Sometimes, the meaning of a word or a phrase changes so quickly that you don’t even notice that it’s changed; at some point, you just realize that you’ve been using it differently. Take “on-prem,” for example. Not too long ago, if you said that a component of your IT system was on-prem, you meant that it was physically located at your facility. If it was hardware, the hardware was in the IT room down the hall. If it was software, it was running on a server in the IT room. But today it means something entirely different.
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But when you say that something is “on-prem” now, what do you mean? Is it really in a room down the hall, or do you mean that you can control key elements of its infrastructure from your facility, even if that infrastructure is physically located at a different site?
In the increasingly virtualized world of IT, proximity is becoming irrelevant. It doesn’t matter where something is; what matters is how much and what kind of control you have over it.
Consider, for example, the basic practical differences between PaaS and IaaS. With PaaS, the infrastructure is typically a given: you build your site, you write your code, you upload it, and the platform/service takes care of the details. There’s very little about it (if anything) that could be considered “on-prem”. The tradeoff is that while you give up control of the infrastructure and have to essentially take the options that the PaaS provider offers you as-is, you no longer need to spend time and effort provisioning and configuring that infrastructure.
This isn’t the first time that the IT world has experienced a large-scale shift from “hands on” configuration to automated “hands off” configuration. Until the late 90s, installing any kind of peripheral device was strictly a “hands on” affair in the literal sense of the term — you had to manually set DIP switches or jumpers on the device, as well as adjusting the IRQ and DMA settings on the computer and checking for conflicts with other devices. When plug-and-play became the standard for installing and managing peripherals, it did take away some of the control over device and system settings which had been a part of manual installation, but hardly anyone saw it as a loss. For one thing, it eliminated the frustrating and tedious labor associated with installing peripherals, and more often than not, there was no real advantage to having direct control of hardware settings other than the fact that manual installation required such control. Instead of spending time tweaking the configuration of a peripheral, you could concentrate on getting the best possible use out of it.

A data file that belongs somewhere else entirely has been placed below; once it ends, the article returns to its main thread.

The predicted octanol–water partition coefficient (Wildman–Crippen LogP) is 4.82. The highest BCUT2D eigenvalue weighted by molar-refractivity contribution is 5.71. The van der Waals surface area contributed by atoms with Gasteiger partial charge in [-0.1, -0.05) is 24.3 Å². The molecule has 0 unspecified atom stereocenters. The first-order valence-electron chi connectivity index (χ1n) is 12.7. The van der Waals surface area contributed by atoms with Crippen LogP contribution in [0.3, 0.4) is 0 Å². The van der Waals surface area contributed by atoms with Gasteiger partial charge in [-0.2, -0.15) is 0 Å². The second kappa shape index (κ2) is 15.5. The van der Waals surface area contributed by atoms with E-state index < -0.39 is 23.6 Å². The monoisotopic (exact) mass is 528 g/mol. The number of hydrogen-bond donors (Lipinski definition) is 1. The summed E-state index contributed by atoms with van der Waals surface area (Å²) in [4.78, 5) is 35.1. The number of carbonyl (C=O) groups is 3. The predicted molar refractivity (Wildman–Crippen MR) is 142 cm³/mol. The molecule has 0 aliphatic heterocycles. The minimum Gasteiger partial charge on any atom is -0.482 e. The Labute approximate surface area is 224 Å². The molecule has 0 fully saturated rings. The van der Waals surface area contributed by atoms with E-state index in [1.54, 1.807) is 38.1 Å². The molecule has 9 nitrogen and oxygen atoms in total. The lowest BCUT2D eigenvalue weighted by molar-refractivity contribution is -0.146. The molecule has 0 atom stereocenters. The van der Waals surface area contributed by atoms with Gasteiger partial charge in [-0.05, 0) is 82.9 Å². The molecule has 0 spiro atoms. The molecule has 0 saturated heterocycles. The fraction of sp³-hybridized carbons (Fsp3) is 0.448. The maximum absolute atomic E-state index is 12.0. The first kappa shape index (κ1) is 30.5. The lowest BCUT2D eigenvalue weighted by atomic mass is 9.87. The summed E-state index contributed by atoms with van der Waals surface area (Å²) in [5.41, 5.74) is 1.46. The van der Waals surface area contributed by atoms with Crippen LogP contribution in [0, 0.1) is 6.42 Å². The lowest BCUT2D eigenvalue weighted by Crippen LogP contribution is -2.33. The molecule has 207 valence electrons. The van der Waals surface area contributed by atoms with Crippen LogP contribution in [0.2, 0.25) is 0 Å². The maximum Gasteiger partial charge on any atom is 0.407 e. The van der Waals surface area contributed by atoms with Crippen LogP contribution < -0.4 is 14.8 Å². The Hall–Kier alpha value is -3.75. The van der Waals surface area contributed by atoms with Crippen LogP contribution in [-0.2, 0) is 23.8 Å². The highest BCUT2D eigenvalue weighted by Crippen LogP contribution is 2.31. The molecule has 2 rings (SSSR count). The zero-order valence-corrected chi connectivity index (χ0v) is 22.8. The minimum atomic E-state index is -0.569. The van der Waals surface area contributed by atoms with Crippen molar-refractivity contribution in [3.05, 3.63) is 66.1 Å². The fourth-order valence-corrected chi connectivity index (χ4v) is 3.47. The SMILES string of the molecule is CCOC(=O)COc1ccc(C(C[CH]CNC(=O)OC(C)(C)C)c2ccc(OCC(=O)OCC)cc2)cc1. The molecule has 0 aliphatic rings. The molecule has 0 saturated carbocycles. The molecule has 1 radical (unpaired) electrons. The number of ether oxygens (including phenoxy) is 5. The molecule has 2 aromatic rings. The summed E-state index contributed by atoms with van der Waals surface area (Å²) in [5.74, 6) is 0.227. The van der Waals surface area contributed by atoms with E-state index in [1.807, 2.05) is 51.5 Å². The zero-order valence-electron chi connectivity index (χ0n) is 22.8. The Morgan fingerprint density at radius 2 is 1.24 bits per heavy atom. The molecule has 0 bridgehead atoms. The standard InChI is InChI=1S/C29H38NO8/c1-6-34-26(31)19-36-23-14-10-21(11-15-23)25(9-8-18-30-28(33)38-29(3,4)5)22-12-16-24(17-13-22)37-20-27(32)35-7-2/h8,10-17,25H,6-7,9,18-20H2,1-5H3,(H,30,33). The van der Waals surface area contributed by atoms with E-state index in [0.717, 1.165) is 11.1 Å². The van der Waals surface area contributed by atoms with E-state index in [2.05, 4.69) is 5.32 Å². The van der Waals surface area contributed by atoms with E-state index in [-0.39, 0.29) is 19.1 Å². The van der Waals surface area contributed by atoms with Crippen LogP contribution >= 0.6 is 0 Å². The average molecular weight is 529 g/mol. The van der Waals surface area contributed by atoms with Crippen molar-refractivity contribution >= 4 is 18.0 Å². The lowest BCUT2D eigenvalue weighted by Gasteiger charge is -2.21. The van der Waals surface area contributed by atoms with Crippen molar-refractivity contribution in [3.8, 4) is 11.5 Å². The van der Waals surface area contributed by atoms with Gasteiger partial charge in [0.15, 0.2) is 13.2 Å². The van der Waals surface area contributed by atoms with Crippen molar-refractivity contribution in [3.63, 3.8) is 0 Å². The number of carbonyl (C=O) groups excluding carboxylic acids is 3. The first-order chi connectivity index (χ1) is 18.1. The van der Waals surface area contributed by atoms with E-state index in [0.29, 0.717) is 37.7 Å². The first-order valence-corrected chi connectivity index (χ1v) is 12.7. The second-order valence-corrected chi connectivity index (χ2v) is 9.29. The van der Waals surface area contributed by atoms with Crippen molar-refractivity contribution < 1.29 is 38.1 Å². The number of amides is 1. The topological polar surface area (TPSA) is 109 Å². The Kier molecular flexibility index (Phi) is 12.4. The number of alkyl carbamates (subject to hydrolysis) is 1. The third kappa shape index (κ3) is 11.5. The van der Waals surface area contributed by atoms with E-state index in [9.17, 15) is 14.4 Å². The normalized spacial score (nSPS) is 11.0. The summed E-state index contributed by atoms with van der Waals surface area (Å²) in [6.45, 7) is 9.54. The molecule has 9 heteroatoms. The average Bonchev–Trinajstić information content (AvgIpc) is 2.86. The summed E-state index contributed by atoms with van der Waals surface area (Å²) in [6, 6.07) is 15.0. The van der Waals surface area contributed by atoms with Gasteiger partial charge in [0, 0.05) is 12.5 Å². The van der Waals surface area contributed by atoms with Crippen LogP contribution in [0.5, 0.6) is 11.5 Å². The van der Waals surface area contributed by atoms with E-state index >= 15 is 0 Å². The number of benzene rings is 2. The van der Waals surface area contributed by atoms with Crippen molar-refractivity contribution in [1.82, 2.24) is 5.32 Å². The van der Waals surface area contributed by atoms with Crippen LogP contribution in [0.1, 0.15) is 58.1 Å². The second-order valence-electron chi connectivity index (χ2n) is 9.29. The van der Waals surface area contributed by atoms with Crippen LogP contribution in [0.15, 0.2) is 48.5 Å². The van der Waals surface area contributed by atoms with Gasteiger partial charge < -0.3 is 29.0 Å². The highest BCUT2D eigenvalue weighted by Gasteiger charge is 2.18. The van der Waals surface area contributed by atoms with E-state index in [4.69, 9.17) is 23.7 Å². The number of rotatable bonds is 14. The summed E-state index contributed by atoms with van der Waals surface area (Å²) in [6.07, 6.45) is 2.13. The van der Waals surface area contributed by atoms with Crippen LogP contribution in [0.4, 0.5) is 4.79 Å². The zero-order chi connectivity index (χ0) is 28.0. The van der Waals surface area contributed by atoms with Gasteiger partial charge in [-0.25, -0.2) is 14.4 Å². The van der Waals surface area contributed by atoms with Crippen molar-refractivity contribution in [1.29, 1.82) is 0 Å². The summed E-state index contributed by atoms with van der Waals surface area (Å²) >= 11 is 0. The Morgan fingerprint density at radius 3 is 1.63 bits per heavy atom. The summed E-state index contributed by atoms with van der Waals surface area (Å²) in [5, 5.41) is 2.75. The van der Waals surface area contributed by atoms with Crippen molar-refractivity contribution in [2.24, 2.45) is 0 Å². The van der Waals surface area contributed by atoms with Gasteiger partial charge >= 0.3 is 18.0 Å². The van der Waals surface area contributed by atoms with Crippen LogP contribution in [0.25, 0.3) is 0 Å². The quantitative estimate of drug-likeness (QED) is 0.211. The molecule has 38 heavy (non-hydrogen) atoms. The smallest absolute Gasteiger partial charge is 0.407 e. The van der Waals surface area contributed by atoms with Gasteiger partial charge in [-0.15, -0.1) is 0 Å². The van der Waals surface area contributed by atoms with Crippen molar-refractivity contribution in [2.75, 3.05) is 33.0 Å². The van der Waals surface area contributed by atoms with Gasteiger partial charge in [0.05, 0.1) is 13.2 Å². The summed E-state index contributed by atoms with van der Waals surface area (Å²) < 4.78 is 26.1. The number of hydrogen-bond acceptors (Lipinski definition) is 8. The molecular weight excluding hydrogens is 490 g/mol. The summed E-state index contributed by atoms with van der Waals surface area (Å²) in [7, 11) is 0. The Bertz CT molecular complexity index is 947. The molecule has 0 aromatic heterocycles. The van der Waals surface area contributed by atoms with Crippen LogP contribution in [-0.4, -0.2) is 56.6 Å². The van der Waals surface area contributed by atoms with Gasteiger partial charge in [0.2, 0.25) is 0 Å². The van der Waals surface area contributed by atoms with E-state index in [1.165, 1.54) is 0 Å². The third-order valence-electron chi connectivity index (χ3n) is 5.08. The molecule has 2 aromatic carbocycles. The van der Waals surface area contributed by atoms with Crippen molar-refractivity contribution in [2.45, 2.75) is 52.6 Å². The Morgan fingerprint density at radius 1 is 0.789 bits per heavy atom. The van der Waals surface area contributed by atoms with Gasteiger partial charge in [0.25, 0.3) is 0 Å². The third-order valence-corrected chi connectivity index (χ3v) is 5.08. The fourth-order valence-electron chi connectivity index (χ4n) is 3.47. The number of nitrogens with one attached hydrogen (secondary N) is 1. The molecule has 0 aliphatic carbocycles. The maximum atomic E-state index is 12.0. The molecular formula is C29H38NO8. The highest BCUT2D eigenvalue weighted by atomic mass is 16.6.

Which brings us back to the question of on-prem vs. not on-prem. A highly non-on-prem service such as PaaS is basically a kind of abstracted plug-and-play IT; it frees you of unwanted labor and generally unneeded responsibility for the infrastructure, allowing you to concentrate on making the best use of the services that it provides. It is off-prem not just in the physical sense, but also because you don’t have to do the contemporary equivalent of setting DIP switches or sending it printer escape codes.
And on-prem IT? It consists basically of those elements of infrastructure which for one reason or another you do maintain more direct control and responsibility. It can be physically located at your site, but more often than not, it’s likely to be cloud-based IaaS, and the real difference between on-prem and off-prem will simply be whether or not you need to take control of the infrastructure layer of a service. On-prem is defined not by its location, but by what you can or need to do with it.
Consider what this means in relation to the hybrid cloud. How important are strict definitions of such things as “private” or “public” cloud services, and where do you draw the boundaries between them? If the physical location of the infrastructure is irrelevant or meaningless, then any definitions or boundaries have to be based on functional and practical considerations. Can you take this service as a given, with no thought to the underlying infrastructure? Do you need to configure that service at the infrastructure level? Are you simply uploading code, and trusting the built-in services to run it correctly, or are you looking at the cloud equivalent of bare metal?
Ultimately, the answers to these questions are going to be based on your organization’s specific IT needs, and on what’s convenient. If it’s easiest to handle some elements of your IT system by means of applications running on a PaaS platform, that’s what you’ll do. If it turns out to be necessary (or convenient) to configure a large database on a bare-bones IaaS system, you’ll do that as well. How you categorize these elements may not be particularly important — it might turn out, for example, that with a few changes in requirements or in available services, it would be more convenient to handle the database by means of off-prem PaaS services, or it might become necessary to deal with the applications in an on-prem IaaS environment.
So rather than thinking in such location-based terms as “on-prem” and “off-prem”, it makes more sense in the contemporary IT world to think in terms of what needs to be done, and what the best ways are to do it. The concept of “where” simply doesn’t mean very much any more; physical proximity has been replaced by “degree of control at the infrastructure level”, and even that is based on convenience, or on the specific requirements of the situation. “On-prem” isn’t “where” — it’s what you do with it.